Bosch-Worcester Greenstar issue

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On Wed, 14 Jan 2004 13:58:34 -0000, "Christian McArdle"

I'd get the installer back - clearly down to him ;-)
.andy
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wrote:

seen
[Ducks! :-)]
-- John Stumbles -+-+-+-+-+-+-+-+-+-+-+-+-+-+-+-+-+-+-+-|-+-+-+-+-+-+-+-+-+-+-+-+-+-+-+-+-+-+ -+ The most dangerous component in a car is the nut that holds the steering wheel
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Well, Worcester-Bosch got back to me. From the horse's mouth:

I tried it (with a chisel instead of a screwdriver and a piece of offcut T&E rather than a plastic rule). It worked easily with hardly any force. I think that the lever idea works not because of the extra force that could have been applied, but because it applies the force at the specific angle if seems to require.
It's too early to say what the recovery performance is now. I haven't even had time to ensure that the flow temp gets above 75C, as I only had 2 minutes to spare and it was during a 3 minute anti cycling cut out.
Christian.
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thermostat
round
was
the
this.
So it will modulate on the load compensation software, either in CHG or DHW mode?
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That I don't know. I suspect it will modulate on any mode. However, it seems to be cycling on a regular basis anyway. Even modulated right down, my average heating requirement is very low. It is an Edwardian terrace. I calculated 8.4kW when it is -3C. At 10C outside, my requirement will be a fraction of this (probably around 3-4kW) which is below the modulating range. It definitely is modulating down, though, as the gas rate at the meter varies.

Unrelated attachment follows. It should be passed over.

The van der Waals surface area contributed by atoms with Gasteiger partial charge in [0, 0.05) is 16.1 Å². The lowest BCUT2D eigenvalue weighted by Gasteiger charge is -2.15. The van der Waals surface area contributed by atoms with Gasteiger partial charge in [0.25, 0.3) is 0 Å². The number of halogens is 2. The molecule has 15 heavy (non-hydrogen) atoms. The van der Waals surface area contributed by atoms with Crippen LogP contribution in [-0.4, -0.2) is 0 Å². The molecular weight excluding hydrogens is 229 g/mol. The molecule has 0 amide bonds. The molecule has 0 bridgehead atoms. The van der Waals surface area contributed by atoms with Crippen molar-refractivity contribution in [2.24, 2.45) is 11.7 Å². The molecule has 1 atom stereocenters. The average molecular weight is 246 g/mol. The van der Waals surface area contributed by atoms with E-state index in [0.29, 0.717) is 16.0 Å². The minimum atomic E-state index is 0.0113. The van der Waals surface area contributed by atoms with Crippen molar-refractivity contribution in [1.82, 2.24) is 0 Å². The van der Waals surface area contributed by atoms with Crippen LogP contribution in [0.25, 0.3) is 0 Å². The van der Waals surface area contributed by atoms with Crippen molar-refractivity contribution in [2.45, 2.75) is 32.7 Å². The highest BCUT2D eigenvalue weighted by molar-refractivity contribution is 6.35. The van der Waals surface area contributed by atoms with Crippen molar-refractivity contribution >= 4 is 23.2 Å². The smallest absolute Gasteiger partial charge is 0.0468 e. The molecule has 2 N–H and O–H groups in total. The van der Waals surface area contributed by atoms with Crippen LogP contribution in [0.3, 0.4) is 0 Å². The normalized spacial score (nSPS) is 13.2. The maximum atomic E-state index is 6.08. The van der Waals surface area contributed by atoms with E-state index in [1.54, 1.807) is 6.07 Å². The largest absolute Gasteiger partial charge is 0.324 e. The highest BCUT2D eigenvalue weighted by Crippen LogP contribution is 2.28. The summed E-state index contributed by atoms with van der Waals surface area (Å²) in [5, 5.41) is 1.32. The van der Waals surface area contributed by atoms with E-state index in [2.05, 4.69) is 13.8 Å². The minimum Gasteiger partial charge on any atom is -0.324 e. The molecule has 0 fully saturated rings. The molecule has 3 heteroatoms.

At some point, I might bother to redo the heating circuit with a TMV and pump to make the radiators cooler and reduce the return temp.
The pluming I get from it is very slight whatever the return temperature, especially compared with the Icos I had in the last place, which created sufficient fog bank to have saved the Tirpitz.
Christian.
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On Wed, 14 Jan 2004 14:34:28 -0000, "Christian McArdle"

Do you have a feeling as to whether this is because the bottom modulating point is less or because it's condensing more internally and delivering to the condensate drain?

.andy
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I'm not quite sure. We were going to pull the condensate drain apart and take a peek, but never got round to it, as I needed the cooker point moved the same day.
One major difference is that the flue is much longer. Not very long, mind. However, it does have a couple of bends, an extension piece and a vertical flue terminal. This would give a much greater chance of flue condensing.
I still don't know if it isn't pluming because the flue gas is too hot, or too cold for major condensing at the terminal. If anything, there are more wisps at higher return temperatures than lower ones.
It seems a shame really, having gone to all the trouble of having the terminal in a place where pluming wouldn't be a problem! (It goes out through the roof).
Christian.
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On Wed, 14 Jan 2004 15:51:05 -0000, "Christian McArdle"

I put a tundish under mine to be able to see the flow.

Could have an influence, I suppose. I have a flue kit which is a bend and straight out through the wall, with a downward slope back to the boiler.